Former Marine to Offer Sober Meeting Space for Military Veterans

By Victoria Kim 06/08/15

VFW Post 1019 has been established as a sober meeting place for vets looking for a different scene.

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When the liquor license for VFW Post 1019 in Albany was too expensive to renew, former Marine Robert Porter saw an opportunity to attract the more than 4,000 veterans in Albany County, of which only about a thousand belong to a VFW.

“That tells me that there’s ... 3,000 veterans out there that don’t come to a post because of some reason or another. And that reason might be alcohol,” he told CBS 6 Albany. Porter, who took over as an officer at VFW Post 1019 last month, said the taps have been dry for five years and he wants to keep it that way. “So by making this post dry, we’re inviting those 3,000 here. I want all veterans to be happy. I want them to come down and be with fellow veterans.”

Porter, who served as a Substance Abuse Counseling Officer (SACO) during his 21 years in the Marine Corps., is hoping that a fresh take on his VFW post will attract more members, especially of the younger generation of vets, with amenities like coffee, wifi, and live music. “Alcohol doesn’t have to be a part of your life,” he told CBS.

The VFW could certainly use a fresh approach. Between 2010 and 2011, it lost 100,000 members and closed about 100 posts, according to NPR. 

Porter said the veterans' community is a “very alcohol-related environment,” which could alienate vets, especially the generation who served in Iraq and Afghanistan, who prefer a different scene. “The impression I had ... is a bunch of old guys sitting around smoking and drinking cheap booze in a dark room,” one vet wrote on a forum about the organization. “No thanks.”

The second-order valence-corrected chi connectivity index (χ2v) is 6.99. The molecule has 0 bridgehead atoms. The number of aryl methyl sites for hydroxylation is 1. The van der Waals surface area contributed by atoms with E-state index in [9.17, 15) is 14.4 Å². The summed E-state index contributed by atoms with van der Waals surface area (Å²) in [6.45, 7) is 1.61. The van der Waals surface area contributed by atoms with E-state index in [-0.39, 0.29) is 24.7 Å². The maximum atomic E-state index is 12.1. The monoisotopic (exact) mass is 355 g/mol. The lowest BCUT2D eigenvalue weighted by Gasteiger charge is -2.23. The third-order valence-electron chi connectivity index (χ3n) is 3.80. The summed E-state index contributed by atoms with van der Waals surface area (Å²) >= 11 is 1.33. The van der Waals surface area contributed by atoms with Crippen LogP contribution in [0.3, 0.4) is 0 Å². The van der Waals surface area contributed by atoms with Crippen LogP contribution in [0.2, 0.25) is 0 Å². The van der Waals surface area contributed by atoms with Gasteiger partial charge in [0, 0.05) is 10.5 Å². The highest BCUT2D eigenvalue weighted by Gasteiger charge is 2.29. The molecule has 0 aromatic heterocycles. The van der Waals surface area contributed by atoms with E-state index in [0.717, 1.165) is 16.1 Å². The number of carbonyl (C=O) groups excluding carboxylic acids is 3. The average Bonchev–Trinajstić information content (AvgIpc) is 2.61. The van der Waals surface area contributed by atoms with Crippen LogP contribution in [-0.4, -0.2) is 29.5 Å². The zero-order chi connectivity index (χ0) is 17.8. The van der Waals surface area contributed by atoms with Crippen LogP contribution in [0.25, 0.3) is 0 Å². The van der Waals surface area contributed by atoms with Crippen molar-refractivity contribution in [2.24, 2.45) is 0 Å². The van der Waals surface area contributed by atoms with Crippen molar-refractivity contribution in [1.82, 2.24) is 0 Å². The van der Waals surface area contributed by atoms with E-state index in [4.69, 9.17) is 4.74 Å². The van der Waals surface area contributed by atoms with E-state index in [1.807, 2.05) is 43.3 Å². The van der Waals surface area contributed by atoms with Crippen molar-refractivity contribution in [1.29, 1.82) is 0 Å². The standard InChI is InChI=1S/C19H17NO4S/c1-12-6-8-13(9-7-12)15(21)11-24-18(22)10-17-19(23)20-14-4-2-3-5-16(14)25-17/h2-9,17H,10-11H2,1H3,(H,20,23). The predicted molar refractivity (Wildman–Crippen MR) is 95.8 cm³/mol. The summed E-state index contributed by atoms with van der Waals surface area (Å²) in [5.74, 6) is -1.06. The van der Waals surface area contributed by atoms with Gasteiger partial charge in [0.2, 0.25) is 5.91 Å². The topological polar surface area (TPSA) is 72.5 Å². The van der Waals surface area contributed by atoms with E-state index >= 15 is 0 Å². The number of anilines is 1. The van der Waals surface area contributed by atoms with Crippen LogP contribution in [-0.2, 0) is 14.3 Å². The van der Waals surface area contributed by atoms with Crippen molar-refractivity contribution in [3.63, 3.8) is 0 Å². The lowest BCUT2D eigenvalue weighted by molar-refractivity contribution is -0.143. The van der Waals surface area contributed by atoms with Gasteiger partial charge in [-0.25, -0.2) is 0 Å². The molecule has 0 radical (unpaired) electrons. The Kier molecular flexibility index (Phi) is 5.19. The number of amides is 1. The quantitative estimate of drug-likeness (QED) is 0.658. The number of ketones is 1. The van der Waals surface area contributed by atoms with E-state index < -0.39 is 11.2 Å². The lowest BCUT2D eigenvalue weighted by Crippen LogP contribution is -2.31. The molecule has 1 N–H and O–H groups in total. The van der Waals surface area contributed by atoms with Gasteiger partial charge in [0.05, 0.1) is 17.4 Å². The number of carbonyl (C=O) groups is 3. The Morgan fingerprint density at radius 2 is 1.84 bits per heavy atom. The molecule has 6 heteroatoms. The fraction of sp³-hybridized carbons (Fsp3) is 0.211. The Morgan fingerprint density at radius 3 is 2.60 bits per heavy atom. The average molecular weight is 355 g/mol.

VFW Post 1019 wouldn’t be the first dry VFW in the country. Dryhootch, a post in Milwaukee, has already established itself as a successful, sober meeting place for veterans. Dryhootch is a coffee house, not a bar, where veterans could socialize and receive support like peer-to-peer counseling.

Its founder, Vietnam veteran Bob Curry, saw alcohol’s destructive nature as counterproductive for veterans, many of whom are healing from conditions like post-traumatic stress disorder, or PTSD. Nearly 20% of current vets suffer from some sort of anxiety disorder or depression, according to the federal Substance Abuse and Mental Health Services Administration.

“They’re symptomatic soldiers who are struggling, ordinarily with post-trauma symptoms and depression,” Dr. David Rudd, the scientific director at the National Center for Veterans Studies at the University of Utah, told NPR. “And you add alcohol into the mix, and you take a disinhibited population, disinhibit them even further—make them more impulsive through the use of alcohol—and it escalates the probability of a bad outcome.”

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Victoria is interested in anything that has to do with how mind-altering substances impact society. Find Victoria on LinkedIn or Tumblr

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